A selection of three essential articles read aloud from the latest issue of The Economist. This week, Google: how to cope with middle age (9:15), migration as the pandemic recedes (16:25), and regional inequality in Britain. The Economist’s editor-in-chief, Zanny Minton Beddoes, hosts.
The CEOs of four of the most powerful companies in the world testified before Congress yesterday. While the hearing was supposed to be about anti-trust laws, it quickly devolved into a scattered display of partisanship.
- Plus, our exclusive Axios Harris Poll on the top 100 companies Americans trust most.
- And, work from home really means work from anywhere – so how about Barbados?
Guests: Axios’ Ina Fried, Mike Allen, Sara Fischer, and Erica Pandey
Streaming has become this decade’s preferred way of listening to music. It’s an $11 billion dollar industry, making up 47% of global music industry revenues, and Spotify has become the clear winner globally in terms of paid subscribers. Taking on behemoths like Apple, Amazon and Google, Spotify has dominated the global streaming music industry with about 130 million premium subscribers world-wide. Recently, Spotify secured distribution deals with Joe Rogan and Kim Kardashian West to produce podcasts for the platform. Watch CNBC’s deep-dive into how Spotify started, how it became the audio leader, and where what’s to come next.
Visit the most scenic spots in Grand Canyon National Park with Google Earth! Travel from the Abyss to the “Black Bridge” over the Colorado River to Hopi Point to watch the sunrise.
Visit some of the West Coast’s most popular National Parks with Google Earth! Travel from the peaks of Washington’s Mount Rainier to Joshua Tree’s cholla cactus gardens in California.
From a New York Times article (March 24, 2020):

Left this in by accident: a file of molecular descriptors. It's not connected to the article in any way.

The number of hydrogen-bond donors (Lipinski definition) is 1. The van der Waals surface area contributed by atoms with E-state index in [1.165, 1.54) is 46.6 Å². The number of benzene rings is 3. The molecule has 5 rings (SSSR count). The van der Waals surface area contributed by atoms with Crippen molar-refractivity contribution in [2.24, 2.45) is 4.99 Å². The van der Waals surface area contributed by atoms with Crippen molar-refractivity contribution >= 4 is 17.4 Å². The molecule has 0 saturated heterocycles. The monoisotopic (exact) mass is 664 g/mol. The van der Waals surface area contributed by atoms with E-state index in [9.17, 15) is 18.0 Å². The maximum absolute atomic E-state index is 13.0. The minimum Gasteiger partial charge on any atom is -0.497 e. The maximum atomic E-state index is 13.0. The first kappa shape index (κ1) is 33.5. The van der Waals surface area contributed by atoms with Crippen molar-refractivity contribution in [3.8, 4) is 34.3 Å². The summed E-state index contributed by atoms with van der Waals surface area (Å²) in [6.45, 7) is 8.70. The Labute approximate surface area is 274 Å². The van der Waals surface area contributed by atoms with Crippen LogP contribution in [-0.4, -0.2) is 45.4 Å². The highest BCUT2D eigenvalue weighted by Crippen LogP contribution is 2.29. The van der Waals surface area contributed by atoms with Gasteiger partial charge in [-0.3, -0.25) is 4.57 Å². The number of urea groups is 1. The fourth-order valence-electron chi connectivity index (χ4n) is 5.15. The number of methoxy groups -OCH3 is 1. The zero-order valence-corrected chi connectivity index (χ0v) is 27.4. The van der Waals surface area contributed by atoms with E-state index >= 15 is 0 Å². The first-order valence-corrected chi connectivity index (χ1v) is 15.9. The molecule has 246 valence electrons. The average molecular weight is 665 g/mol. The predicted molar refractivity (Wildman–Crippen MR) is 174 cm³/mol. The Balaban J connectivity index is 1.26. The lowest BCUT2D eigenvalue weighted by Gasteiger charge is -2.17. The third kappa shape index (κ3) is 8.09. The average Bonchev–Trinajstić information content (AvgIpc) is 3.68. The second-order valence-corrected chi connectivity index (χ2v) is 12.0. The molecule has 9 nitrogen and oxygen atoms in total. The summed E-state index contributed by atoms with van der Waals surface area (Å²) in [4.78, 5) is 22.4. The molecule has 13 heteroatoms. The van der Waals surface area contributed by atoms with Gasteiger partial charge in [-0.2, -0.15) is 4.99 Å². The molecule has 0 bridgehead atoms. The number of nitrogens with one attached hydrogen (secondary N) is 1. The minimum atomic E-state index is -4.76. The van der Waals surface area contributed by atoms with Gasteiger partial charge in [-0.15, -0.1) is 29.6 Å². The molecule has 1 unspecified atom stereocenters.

What I find particularly seductive about Google Street View is that it purports to be a very objective document of our world. It is simply the product of a car (or a motorbike or a hiker) driving down a street taking pictures. But, of course, it is far from an objective document. Humans get in the way, as they always do, filling each scene with stories.
There is something tantalizing about being there but not being there, about being everywhere and nowhere at once. The geospatial distance leaves us wanting, hungry for more. I’m enamored with the glitchiness of these human landscapes, the way people’s legs are sometimes separated from their bodies, the way everyone’s faces are blurred out, as if they no longer exist (sometimes they no longer do). This is our world, but it is not our world.
A new Artificial Intelligence (AI) model predicts breast cancer in mammograms more accurately than radiologists, reducing false positives and false negatives, reports a large international study from Google, Northwestern Medicine and two screening centers in the United Kingdom (U.K.).
Political advertising is flourishing online, but federal guidelines regulating those ads are virtually absent. WSJ’s Emily Glazer explains why Facebook, Twitter and Google are making their own rules.
From a Wall Street Journal online article:
In interviews, dozens of publishing and advertising executives said Google is doing just that with an array of interwoven products. Google operates the leading selling and buying tools, and the biggest marketplace where online ad deals happen.
Overall, Google made $116 billion in advertising revenue last year, a 22% rise from the previous year and 85% of the company’s total revenue. Most of that ad revenue came from Google’s own properties, but the company’s vast role in brokering online ad sales off its own platforms gives it an added level of dominance.
Alphabet Inc. ’s Google is under fire for its dominance in digital advertising, in part because of issues like this. The U.S. Justice Department and state attorneys general are investigating whether Google is abusing its power, including as the dominant broker of digital ad sales across the web. Most of the nearly 130 questions the states asked in a September subpoena were about the inner workings of Google’s ad products and how they interact.